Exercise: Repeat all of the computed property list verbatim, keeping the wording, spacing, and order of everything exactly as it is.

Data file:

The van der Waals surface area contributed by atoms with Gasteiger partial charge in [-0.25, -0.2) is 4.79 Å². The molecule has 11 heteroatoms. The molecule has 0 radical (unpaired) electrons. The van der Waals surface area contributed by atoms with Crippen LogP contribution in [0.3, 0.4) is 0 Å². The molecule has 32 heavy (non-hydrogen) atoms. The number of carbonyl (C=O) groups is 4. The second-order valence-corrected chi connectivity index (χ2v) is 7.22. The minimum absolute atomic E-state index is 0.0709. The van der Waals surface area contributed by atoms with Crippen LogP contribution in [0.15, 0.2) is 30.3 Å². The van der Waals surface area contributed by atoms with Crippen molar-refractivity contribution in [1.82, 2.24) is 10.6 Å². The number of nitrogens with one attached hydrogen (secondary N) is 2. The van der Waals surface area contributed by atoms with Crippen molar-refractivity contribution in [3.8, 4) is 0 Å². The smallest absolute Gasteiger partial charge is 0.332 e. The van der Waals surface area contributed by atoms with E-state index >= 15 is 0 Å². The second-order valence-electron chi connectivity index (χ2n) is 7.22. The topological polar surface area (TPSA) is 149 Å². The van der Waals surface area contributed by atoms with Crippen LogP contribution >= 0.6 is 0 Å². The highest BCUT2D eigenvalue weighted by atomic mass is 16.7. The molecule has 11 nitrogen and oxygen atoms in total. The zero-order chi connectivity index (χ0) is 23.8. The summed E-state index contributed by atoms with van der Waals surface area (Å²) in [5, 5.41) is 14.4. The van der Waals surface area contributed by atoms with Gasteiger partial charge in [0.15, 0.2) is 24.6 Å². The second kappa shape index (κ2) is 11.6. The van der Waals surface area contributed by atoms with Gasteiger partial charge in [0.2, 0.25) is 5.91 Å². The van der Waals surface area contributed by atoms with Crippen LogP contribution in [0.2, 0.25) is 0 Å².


The van der Waals surface area contributed by atoms with Gasteiger partial charge in [-0.25, -0.2) is 4.79 Å². The molecule has 11 heteroatoms. The molecule has 0 radical (unpaired) electrons. The van der Waals surface area contributed by atoms with Crippen LogP contribution in [0.3, 0.4) is 0 Å². The molecule has 32 heavy (non-hydrogen) atoms. The number of carbonyl (C=O) groups is 4. The second-order valence-corrected chi connectivity index (χ2v) is 7.22. The minimum absolute atomic E-state index is 0.0709. The van der Waals surface area contributed by atoms with Crippen LogP contribution in [0.15, 0.2) is 30.3 Å². The van der Waals surface area contributed by atoms with Crippen molar-refractivity contribution in [1.82, 2.24) is 10.6 Å². The number of nitrogens with one attached hydrogen (secondary N) is 2. The van der Waals surface area contributed by atoms with Crippen molar-refractivity contribution in [3.8, 4) is 0 Å². The smallest absolute Gasteiger partial charge is 0.332 e. The van der Waals surface area contributed by atoms with E-state index >= 15 is 0 Å². The second-order valence-electron chi connectivity index (χ2n) is 7.22. The topological polar surface area (TPSA) is 149 Å². The van der Waals surface area contributed by atoms with Crippen LogP contribution >= 0.6 is 0 Å². The highest BCUT2D eigenvalue weighted by atomic mass is 16.7. The molecule has 11 nitrogen and oxygen atoms in total. The zero-order chi connectivity index (χ0) is 23.8. The summed E-state index contributed by atoms with van der Waals surface area (Å²) in [5, 5.41) is 14.4. The van der Waals surface area contributed by atoms with Gasteiger partial charge in [0.15, 0.2) is 24.6 Å². The second kappa shape index (κ2) is 11.6. The van der Waals surface area contributed by atoms with Gasteiger partial charge in [0.2, 0.25) is 5.91 Å². The van der Waals surface area contributed by atoms with Crippen LogP contribution in [0.2, 0.25) is 0 Å².